The Dark Fiber Plan for America and the World

Infrastructure Peering

The Dark Fiber Plan for America and the World

By Hunter Newby, CEO  |  June 04, 2012

This article originally appeared in the June 2012 issue of INTERNET TELEPHONY

Adages, proverbs and other sayings have a familiar tone, are repeated over the ages and both for good reason. They represent common sense and truth. A few favorites stand out: “History Repeats Itself”, “Do It Right the First Time” and “This Isn’t Rocket Science”, but what do they really mean? They represent simplicity in comprehending situations before, during and, or after they occur. Basically, what it all means is that everything is a part of a grand pattern, a master plan.

So, why “reinvent the wheel” when it comes to creating a master plan for the dark fiber network business model?

A couple of months ago the City of Farmington, N.M., was featured in this series. They, like many towns in the United States and world, are considering what to do in regards to the development and expansion of a dark fiber network. As a follow up to that article below are the highlights of the recent city council meeting held on Tuesday, Feb. 7, 2012 to review the “fiber feasibility findings” of the study team of Elert & Associates and the options they have conceived of for the City in what to do with their municipal fiber network.

City Council, City of Farmington, N.M., held Tuesday, Feb. 7, 2012 at 9:00 a.m.

  • Option I to connect public sites only
  • Option II to connect public sites and lease dark fiber to private companies
  • Option III to connect public sites and lease bandwidth to private companies
  • Option IV to connect public sites plus offer retail Internet service to residences and businesses
  • Option V to connect public sites plus offer retail triple play services to residences and businesses

The study team leader, Wendy Chretien, “noted that there are no significant regulatory issues for Options I, II or III, but noted that regulations are unclear whether a municipality has the authority to provide retail Internet services under Option IV. She also noted that the regulations prohibit a municipality from providing cable television service under Option V and stated that Comcast (News - Alert) and Century Link will likely challenge the city if it pursues Options IV or V. She stated that several providers have expressed an interest in leasing the city’s dark fiber if the fiber is available where needed and costs are within their means.”

These bullets and further elaboration are gems; pearls of wisdom, each of them. The thoughts and steps taken to come to these recommendations are the same each and every municipality has and will go through when considering this asset type. There is nothing new here. The safe and sound move is clearly to build and lease dark fiber.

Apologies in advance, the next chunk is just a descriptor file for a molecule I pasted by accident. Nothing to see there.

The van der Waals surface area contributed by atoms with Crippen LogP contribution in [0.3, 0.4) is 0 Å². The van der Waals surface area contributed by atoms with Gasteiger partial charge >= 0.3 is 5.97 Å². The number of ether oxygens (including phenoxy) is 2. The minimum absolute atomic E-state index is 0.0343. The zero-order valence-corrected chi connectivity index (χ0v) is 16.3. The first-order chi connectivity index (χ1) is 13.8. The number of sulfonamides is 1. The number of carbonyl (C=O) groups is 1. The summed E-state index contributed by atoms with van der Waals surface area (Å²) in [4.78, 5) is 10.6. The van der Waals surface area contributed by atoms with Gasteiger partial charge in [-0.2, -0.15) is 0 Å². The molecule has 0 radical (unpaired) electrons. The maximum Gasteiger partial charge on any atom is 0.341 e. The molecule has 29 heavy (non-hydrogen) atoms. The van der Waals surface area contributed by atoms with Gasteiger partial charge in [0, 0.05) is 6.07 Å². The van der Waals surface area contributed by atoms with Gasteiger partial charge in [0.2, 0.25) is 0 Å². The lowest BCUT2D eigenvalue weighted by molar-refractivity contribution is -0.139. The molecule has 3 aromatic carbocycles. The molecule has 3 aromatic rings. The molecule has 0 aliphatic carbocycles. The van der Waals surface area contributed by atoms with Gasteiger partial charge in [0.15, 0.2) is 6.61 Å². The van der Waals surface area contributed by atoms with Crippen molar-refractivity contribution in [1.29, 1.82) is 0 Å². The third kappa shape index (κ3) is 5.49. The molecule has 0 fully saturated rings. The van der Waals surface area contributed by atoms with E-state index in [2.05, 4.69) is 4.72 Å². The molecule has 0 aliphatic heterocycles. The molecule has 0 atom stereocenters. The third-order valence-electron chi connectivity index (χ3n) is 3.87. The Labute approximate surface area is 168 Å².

Beyond these primary options there were several sub-options suggested that dealt with the issue of the relationship between proximity and return on investment. This is also a “universal constant”.

  • Sub-option “a” to connect public sites only within Farmington city limits, but limit to sites very close to existing fiber;
  • Sub-option “b” to connect public sites throughout San Juan County (“County”), but limit to sites very close to existing fiber;
  • Sub-option “c” to connect public sites within Farmington city limits, including those more distant from existing fiber; and
  • Sub-option “d” to connect more sites throughout the County, including those more distant from existing fiber.

In dark fiber, greater distance equals greater cost. This applies everywhere. It is what makes and breaks the financial models at the physical layer. There is nothing new to learn here.

In closing, the study team provided these conclusions for the city on what to do with their existing dark fiber.

  • Have all city-controlled splice points documented
  • Implement a software program to manage the fiber system
  • Develop a template agreement document for other public entities to connect to the city’s fiber system including the cost recovery basis
  • Form a standing advisory group to keep interested parties informed when new fiber routes or extensions are planned
  • Limit each lessee to four fibers per path/route if leasing any dark fiber and consider adding a condition requiring lessees to prove use of the fiber within a specified period of time
  • Decide whether to pursue one of the options and, if so, which one

Inventory management, standard agreements, sharing information, collaborating, pre-selling, controlling the physical asset allocation, making a decision and taking action – these are the essential elements of success in every dark fiber business – everywhere. There is nothing new to learn here. It is just that this is what everyone needs to learn.

History most certainly repeats itself, and if you do it right the first time this really isn’t rocket science.




Edited by Brooke Neuman
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